For some real statistical measurements of climate change mitigation

Published online 24 November 2013.

(FPed at Firedoglake)

There’s some definite hype out there on the climate change mitigation front.   From Truthdig:

WARSAW—For the first time, all countries of the world have agreed to make contributions in cutting greenhouse gas emissions to prevent the planet’s temperature rising above the 2°C danger limit previously agreed by politicians.

Look!  It’s a promise!  Made by politicians!  It is with deepest apologies to the optimists that I find myself in agreement with the Church Lady upon reading this news:

So at any rate, you get my point.  Let’s take a look at yesterday’s Green Diary list, shall we?

Ikea produces enough clean energy to match a third of its global energy use

Much as I appreciate VL Baker’s reportage, I appreciate her skepticism more.  How carefully do you think they’re reporting Ikea’s actual energy usage?  Capitalism is incredibly wasteful, and world society uses more than 89 million barrels of oil every day.  I’m sure Ikea has invented a method of energy accounting that gives the corporate execs great PR.And then we have Wisper’s news: lots of coal mine and coal plant closings.  Maybe this is because other fossil fuel sources are being placed online?  And what guarantees do we have that those coal mines will stay closed?

A couple of days ago, boatsie told us that the NGOs walked out of the conference at Warsaw because the polluters have undue influence upon the proceedings.  Should this be a surprise?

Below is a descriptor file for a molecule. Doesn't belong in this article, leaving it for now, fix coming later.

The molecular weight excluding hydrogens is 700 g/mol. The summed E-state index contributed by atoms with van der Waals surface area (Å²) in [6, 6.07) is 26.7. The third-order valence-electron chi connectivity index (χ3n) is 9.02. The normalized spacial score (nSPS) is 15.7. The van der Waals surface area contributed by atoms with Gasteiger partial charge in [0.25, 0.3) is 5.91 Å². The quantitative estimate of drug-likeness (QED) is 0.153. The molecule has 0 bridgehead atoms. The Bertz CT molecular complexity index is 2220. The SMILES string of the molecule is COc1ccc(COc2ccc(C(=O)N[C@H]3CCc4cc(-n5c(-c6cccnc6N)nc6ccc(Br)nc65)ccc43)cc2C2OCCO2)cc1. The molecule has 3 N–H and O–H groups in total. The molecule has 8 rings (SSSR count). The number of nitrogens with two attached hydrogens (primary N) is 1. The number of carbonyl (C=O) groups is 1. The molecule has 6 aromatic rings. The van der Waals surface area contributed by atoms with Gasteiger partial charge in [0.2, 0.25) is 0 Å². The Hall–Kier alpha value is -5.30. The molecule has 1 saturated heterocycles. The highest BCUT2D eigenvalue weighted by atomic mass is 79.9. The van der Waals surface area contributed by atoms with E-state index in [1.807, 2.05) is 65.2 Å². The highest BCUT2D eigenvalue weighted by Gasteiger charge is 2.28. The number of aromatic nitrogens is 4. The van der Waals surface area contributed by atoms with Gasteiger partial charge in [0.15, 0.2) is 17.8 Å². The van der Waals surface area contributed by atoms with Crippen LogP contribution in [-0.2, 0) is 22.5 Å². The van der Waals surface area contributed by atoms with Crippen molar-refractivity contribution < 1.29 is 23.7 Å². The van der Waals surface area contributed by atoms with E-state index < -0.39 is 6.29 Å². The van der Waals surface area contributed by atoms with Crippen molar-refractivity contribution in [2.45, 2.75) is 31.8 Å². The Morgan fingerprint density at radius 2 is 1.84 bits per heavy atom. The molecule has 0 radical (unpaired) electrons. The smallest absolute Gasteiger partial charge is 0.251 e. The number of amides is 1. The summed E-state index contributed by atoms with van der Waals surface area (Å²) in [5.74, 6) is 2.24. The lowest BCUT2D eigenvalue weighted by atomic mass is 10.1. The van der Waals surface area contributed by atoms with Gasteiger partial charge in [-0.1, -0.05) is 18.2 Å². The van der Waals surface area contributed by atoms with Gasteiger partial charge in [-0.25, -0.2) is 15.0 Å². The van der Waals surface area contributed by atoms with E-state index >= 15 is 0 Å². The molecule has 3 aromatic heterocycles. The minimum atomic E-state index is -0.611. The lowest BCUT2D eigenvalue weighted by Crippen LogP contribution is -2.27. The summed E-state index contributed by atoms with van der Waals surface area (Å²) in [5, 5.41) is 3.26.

Meanwhile, the coal companies are hoping to stay in business via the newest techno-dream: carbon capture and storage.  As KGrandia points out, carbon capture and storage is risky as hell.

So Todd Gitlin, for his part, tells us we ought to divest from fossil fuels, and Michael Brune tells us they’re developing “clean energy targets.”  But the impression I get from all of this comes in the form of a question: why are all of these rich and powerful people trying to impress us so hard with the illusion that they care?  I’m not even convinced they understand.  I’m seeing a lot of eagerness to present “solutions” without sufficient apprehension of the real-life scale of the problem, and it looks clumsy as hell.  World society doesn’t seem to have a clear picture of where it’s going or what it’s doing.  Public relations anyone?

Three facts dominate our climate change reality.